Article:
16 and 24-track recorders[edit]

In 1966 Ampex built their first 16-track recorder, the model AG-1000, at the request of Mirasound Studios in New York City. In 1967 Ampex introduced a 16-track version of the MM 1000 which was the world's first 16-track professional tape recorder put into mass-production. Both used a 2 inch tape transport design adapted from the video recording division. The 16-track MM-1000 quickly became legendary for its tremendous flexibility, reliability and outstanding sound quality. This brought about the "golden age" of large format analog multitrack recorders which would last into the mid-1990s. MCI built the first 24-track recorder (using 2 inch tape) in 1968 which was installed at TTG Studios in Los Angeles. Later machines built by Ampex starting in 1969 would have as many as 24 tracks on 2 inch tape. In addition to this, the introduction of SMPTE time code allowed studios to run multiple machines in perfect synchronization, making the number of available tracks virtually unlimited.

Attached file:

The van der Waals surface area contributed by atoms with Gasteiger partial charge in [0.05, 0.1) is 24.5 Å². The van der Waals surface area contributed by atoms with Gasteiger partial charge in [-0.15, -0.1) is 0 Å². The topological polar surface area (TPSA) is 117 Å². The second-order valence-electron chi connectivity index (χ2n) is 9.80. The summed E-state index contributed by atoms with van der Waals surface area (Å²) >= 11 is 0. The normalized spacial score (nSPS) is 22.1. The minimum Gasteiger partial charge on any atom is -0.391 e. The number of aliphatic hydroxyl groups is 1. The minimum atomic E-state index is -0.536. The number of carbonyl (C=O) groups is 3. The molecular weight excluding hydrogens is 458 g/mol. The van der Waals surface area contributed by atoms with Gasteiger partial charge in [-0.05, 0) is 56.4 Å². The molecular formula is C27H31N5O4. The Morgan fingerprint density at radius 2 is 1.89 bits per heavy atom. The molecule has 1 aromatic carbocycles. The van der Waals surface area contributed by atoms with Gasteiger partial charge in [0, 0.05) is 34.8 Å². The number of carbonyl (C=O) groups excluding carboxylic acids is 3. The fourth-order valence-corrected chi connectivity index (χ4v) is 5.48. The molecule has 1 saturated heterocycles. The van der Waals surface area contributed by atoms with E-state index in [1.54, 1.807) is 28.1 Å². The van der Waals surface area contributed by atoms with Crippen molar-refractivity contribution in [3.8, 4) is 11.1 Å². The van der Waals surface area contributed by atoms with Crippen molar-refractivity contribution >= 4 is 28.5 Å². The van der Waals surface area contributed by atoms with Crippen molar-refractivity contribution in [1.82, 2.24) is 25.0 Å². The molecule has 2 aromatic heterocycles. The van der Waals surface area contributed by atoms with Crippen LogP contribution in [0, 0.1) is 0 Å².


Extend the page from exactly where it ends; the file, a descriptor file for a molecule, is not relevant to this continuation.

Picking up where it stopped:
By the late 1970s Ampex faced tough competition from Studer and Japanese manufacturers such as Otari and Sony (who also purchased the MCI brand in 1982). In 1979 Ampex introduced their most advanced 24-track recorder, the model ATR-124. It was considered by many to be the finest machine of its type. The ATR-124 was ruggedly constructed and had audio specifications that nearly rivaled the first digital recording machines. However, sales of the ATR-124 were slow due to the machine's high price tag. Ampex sold only about 50 or 60 ATR-124 machines, and withdrew from the professional audio tape recorder market entirely in 1983.

The 1990s[edit]

By the 1990s, Ampex focused more on video recorders, instrumentation recorders, and data recorders. In 1991, Ampex sold their professional audio recorder line to Sprague Magnetics.[2] The Ampex Recording Media Corporation spun off in 1995 as Quantegy Inc., and is now called Quantegy Recording Solutions.

Video technology[edit]

AMPEX VR-1000A (1950s)

Quadruplex[edit]

Main article: Quadruplex videotape